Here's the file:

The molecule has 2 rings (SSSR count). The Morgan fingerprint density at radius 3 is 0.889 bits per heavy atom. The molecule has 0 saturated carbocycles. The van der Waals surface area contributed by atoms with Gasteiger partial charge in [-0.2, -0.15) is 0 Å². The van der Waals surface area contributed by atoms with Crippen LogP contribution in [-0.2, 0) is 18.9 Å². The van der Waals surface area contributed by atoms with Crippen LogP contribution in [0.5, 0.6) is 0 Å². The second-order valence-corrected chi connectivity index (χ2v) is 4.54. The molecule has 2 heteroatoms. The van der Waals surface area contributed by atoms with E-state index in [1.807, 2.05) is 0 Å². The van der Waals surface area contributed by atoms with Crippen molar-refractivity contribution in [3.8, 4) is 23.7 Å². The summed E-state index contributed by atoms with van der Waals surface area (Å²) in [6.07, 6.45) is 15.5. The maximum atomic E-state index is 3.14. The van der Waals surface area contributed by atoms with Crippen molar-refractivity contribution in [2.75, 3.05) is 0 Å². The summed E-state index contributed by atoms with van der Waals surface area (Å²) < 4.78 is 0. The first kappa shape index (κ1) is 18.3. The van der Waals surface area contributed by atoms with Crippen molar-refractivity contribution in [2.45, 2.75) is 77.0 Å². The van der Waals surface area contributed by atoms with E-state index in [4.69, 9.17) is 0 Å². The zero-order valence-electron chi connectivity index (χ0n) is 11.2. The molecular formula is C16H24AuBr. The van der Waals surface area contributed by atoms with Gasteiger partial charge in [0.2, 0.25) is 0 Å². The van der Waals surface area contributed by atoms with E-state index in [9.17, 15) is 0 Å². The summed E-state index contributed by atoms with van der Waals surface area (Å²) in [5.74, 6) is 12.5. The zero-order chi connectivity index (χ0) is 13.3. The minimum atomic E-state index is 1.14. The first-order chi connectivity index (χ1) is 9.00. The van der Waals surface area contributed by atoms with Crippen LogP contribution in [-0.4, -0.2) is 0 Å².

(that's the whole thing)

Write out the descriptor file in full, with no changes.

The molecule has 2 rings (SSSR count). The Morgan fingerprint density at radius 3 is 0.889 bits per heavy atom. The molecule has 0 saturated carbocycles. The van der Waals surface area contributed by atoms with Gasteiger partial charge in [-0.2, -0.15) is 0 Å². The van der Waals surface area contributed by atoms with Crippen LogP contribution in [-0.2, 0) is 18.9 Å². The van der Waals surface area contributed by atoms with Crippen LogP contribution in [0.5, 0.6) is 0 Å². The second-order valence-corrected chi connectivity index (χ2v) is 4.54. The molecule has 2 heteroatoms. The van der Waals surface area contributed by atoms with E-state index in [1.807, 2.05) is 0 Å². The van der Waals surface area contributed by atoms with Crippen molar-refractivity contribution in [3.8, 4) is 23.7 Å². The summed E-state index contributed by atoms with van der Waals surface area (Å²) in [6.07, 6.45) is 15.5. The maximum atomic E-state index is 3.14. The van der Waals surface area contributed by atoms with Crippen molar-refractivity contribution in [2.75, 3.05) is 0 Å². The summed E-state index contributed by atoms with van der Waals surface area (Å²) < 4.78 is 0. The first kappa shape index (κ1) is 18.3. The van der Waals surface area contributed by atoms with Crippen molar-refractivity contribution in [2.45, 2.75) is 77.0 Å². The van der Waals surface area contributed by atoms with E-state index in [4.69, 9.17) is 0 Å². The zero-order valence-electron chi connectivity index (χ0n) is 11.2. The molecular formula is C16H24AuBr. The van der Waals surface area contributed by atoms with Gasteiger partial charge in [0.2, 0.25) is 0 Å². The van der Waals surface area contributed by atoms with E-state index in [9.17, 15) is 0 Å². The summed E-state index contributed by atoms with van der Waals surface area (Å²) in [5.74, 6) is 12.5. The zero-order chi connectivity index (χ0) is 13.3. The minimum atomic E-state index is 1.14. The first-order chi connectivity index (χ1) is 9.00. The van der Waals surface area contributed by atoms with Crippen LogP contribution in [-0.4, -0.2) is 0 Å².